A Supreme Court seat is vacant. A Republican-controlled Senate is preparing to confirm a Republican president’s nominee. And liberals are aghast at the tightening right-wing grip on the highest court in the land.
The sudden vacancy has given the president “a chance to consolidate what could become the most conservative majority on the Supreme Court in more than 50 years,” reports the St. Louis Post-Dispatch. With the addition of another Republican-appointed justice, observes Nina Totenberg, NPR’s legal affairs reporter, “the conservatives will all but have a complete lock on the Supreme Court.” In the Palm Beach Post, an editorial writer gloomily forecasts that “by next July, it’s likely that the most conservative Supreme Court in decades will have overturned Roe v. Wade.”
There is no denying the anguish on the left at the prospect of a conservative jurist succeeding Ruth Bader Ginsburg on the Supreme Court, but those remarks weren’t gleaned from the past week’s news. They were made 30 years ago, when the Republican president was George H.W. Bush, and the vacant seat was that of retiring Justice William Brennan.
Laments about how ominously conservative the Supreme Court has become have been a staple of our national discourse for decades. And, just like 30 years ago, there is no end of liberal distress about the travesties in store if another Republican appointee joins the court. Should President Trump succeed in naming Ginsburg’s replacement, declares Rolling Stone, “almost everything she worked for in her career is sure to be swept away in the coming years.”
Time for a reality check.
In its latest term, the most conservative Supreme Court since the 1930s handed down decision after decision that gladdened the hearts of liberals or disappointed advocates on the right.
It blocked the Trump administration from ending DACA, the Deferred Action for Childhood Arrivals program, preventing the potential deportation of 650,000 young immigrants known as “dreamers.”
It shot down a challenge to New York City’s restrictive handgun law, and refused to even consider 10 other cases contesting the constitutionality of gun controls.
It ruled that Title VII of the Civil Rights Act bars an employer from firing a worker for being gay or transgender.
It invalidated a Louisiana law requiring doctors in abortion clinics to have admitting privileges at a nearby hospital.
It rejected a church’s insistence that it was unlawful to keep houses of worship closed due to the pandemic while casinos were permitted to open.
It swept aside Trump’s claim that he is protected by presidential immunity from having his business records subpoenaed by Congress and federal prosecutors.
Yes, some of those cases were decided with 5-4 majorities. But on some of the biggest liberal wins (LGBT job protections, Trump’s immunity, handguns), two or even three of the conservatives were on the prevailing side.
In short, the Supreme Court repeatedly confirmed that it is no knee-jerk opponent of everything liberal Democrats value and offers no guarantee of victory for conservative Republicans.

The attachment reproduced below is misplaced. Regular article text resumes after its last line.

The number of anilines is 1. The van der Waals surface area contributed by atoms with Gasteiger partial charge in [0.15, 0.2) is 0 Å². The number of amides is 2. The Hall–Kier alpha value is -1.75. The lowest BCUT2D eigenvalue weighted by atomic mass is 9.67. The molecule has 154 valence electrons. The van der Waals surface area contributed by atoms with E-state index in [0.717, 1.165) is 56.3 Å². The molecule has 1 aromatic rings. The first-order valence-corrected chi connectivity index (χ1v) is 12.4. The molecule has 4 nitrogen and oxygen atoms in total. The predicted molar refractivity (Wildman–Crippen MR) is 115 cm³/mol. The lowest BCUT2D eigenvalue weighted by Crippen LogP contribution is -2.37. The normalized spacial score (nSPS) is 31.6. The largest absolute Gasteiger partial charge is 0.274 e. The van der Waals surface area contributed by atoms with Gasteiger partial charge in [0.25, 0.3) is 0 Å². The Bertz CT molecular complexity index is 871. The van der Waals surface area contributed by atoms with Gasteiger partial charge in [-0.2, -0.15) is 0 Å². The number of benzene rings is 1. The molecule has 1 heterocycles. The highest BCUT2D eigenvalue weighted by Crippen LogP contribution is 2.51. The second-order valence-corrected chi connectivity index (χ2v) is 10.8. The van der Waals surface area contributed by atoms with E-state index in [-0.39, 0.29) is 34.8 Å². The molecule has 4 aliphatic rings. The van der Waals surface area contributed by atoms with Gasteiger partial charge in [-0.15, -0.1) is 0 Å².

It’s a fallacy to think that the Supreme Court can be reduced to push-button predictability based on the politics of the justices or the party of the president who appoints them. The court simply doesn’t work that way. Notwithstanding the by-now-inevitable hyperventilation about how much is riding on whether the nominee is confirmed, the justices in most cases are not sharply divided. In its 2019-20 term, the Supreme Court issued decisions in 69 cases. Only 13 ended in a bare 5-4 split, whereas 25 were decided unanimously or with just one dissent.
None of this is to suggest that the justices' rulings are never influenced by their political ideology or judicial philosophy. But there are other considerations that bear on how cases are decided, from respect for precedent to shifts in public opinion to concern for the high court’s reputation. Decisions can be shaped by negotiations among the justices or by points raised during oral argument. And there is a long history of justices shifting ideologically — usually to the left.
Would the confirmation of another conservative justice affect future rulings? Undoubtedly. But it isn’t so easy to say how. “The conservative justices are jurisprudentially conservative, but that this doesn’t always translate into politically conservative results,” says Jonathan Adler, a law professor at Case Western Reserve University. “This is why they often reach conclusions that those on their ‘side’ might not like. And the court’s conservatives are not all conservative in the same way. Neil Gorsuch and Clarence Thomas are more originalist and textualist; John Roberts is more minimalist.”
For decades, abortion-rights activists have warned that Roe v. Wade is hanging by a thread, yet at every crucial juncture it has been upheld by Republican appointees on the high court. In the 1992 landmark of Planned Parenthood v. Casey, which ratified the “essential holding” of Roe, all the justices in the majority were Republican appointees. In the Louisiana case this year, Chief Justice Roberts voted with the majority to strike down an abortion restriction he had previous supported as a dissenter — not because his personal view changed, but to abide by the principle of stare decisis, deferring to precedent. The result, as National Review put it in a headline, was that “Roberts Sides with High Court’s Left Bloc to Safeguard Abortion.”
Whoever replaces RBG, there are bound to be Supreme Court decisions that will have conservatives spitting nails. There are bound to be others that will have the same effect on liberals, as Citizens United and Shelby County v. Holder did in the past decade. What should matter most in a nominee is not whether she leans to the left or the right, but whether she will strive “faithfully and impartially” to deliver what the job demands: equal justice under law.